Under the measure, districts will have to start easing the burden of workers now paying a disproportionate share of their covered family members’ premiums, with a specific target to be set in 2015, reports the Associated Press. At present, some families pay upward of $1,300 per month in premiums, whereas some workers who cover only themselves pay no monthly premiums. Under the measure, every covered employee will be required to do so.
According to the AP, John Williams, an expert on K-12 insurance plans with the Health Care Authority, said that the new calculus will have to involve raising premiums for individuals in order to help bring down costs for those with dependents while avoiding excessive new expenses to the state.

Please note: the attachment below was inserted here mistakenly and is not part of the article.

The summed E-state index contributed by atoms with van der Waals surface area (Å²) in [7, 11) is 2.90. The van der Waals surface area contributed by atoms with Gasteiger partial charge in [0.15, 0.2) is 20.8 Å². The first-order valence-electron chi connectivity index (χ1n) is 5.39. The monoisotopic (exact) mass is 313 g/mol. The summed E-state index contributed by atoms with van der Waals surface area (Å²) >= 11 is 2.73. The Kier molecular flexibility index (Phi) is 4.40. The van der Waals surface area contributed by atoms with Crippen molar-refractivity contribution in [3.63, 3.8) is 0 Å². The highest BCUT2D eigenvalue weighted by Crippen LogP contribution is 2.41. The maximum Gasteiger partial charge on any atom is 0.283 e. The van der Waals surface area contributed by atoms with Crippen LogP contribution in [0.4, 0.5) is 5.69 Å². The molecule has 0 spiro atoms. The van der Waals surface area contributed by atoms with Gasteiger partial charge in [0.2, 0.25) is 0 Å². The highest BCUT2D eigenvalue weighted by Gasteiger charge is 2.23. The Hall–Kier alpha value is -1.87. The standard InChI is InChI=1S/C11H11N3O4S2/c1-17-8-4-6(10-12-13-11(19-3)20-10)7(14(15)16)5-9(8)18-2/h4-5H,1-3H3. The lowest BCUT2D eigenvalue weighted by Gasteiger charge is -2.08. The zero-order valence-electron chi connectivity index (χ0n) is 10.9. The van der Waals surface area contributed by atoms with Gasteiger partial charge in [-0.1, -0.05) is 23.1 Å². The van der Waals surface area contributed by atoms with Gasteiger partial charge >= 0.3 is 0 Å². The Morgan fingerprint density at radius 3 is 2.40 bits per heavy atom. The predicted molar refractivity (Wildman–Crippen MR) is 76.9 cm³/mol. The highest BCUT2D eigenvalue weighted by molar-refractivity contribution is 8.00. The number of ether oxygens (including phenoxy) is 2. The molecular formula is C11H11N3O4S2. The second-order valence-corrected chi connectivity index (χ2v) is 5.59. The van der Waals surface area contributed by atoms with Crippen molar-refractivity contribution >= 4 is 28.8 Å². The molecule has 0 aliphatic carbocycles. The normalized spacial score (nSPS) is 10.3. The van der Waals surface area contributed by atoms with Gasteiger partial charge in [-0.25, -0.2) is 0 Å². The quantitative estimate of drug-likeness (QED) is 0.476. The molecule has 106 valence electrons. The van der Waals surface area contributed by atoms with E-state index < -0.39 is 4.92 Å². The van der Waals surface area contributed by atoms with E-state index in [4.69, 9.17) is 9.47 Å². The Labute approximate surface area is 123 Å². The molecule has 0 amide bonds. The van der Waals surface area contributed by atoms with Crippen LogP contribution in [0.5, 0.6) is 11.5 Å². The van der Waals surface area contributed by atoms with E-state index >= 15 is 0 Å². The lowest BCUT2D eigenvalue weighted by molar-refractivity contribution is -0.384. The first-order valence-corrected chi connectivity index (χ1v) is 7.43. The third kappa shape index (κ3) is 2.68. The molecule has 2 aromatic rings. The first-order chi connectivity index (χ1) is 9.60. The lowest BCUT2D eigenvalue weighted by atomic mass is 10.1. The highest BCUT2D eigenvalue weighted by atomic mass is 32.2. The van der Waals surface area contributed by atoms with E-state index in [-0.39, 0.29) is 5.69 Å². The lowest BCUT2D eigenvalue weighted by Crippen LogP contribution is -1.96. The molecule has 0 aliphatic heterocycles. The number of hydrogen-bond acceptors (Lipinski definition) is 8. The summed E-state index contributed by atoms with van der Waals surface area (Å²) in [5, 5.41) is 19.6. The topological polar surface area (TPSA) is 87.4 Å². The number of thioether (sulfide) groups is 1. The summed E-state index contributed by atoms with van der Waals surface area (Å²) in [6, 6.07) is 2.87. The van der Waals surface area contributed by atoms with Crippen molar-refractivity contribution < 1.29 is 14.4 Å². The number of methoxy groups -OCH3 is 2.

The bill also compels districts and their benefit providers to hand over information on how the health care dollars _ including roughly $1 billion in annual taxpayer money _ are spent, aggregated information on who is covered and proof of efforts to keep costs in check.
The information is to be provided annually to the state’s insurance commissioner starting next year. In 2015, the state will rank districts by performance, reward top districts with grants to reduce workers’ copayments and deductibles and use the data to weigh whether to again consider consolidation.
Failure to comply with the new rules would force school districts to place their employees’ health insurance in the hands of the state, the news report said.Whereas an earlier K-12 health insurance overhaul plan would have consolidated workers’ insurance under a single entity run by the state’s Health Care Authority, the new rules keep the 295 school districts in charge until at least 2016.
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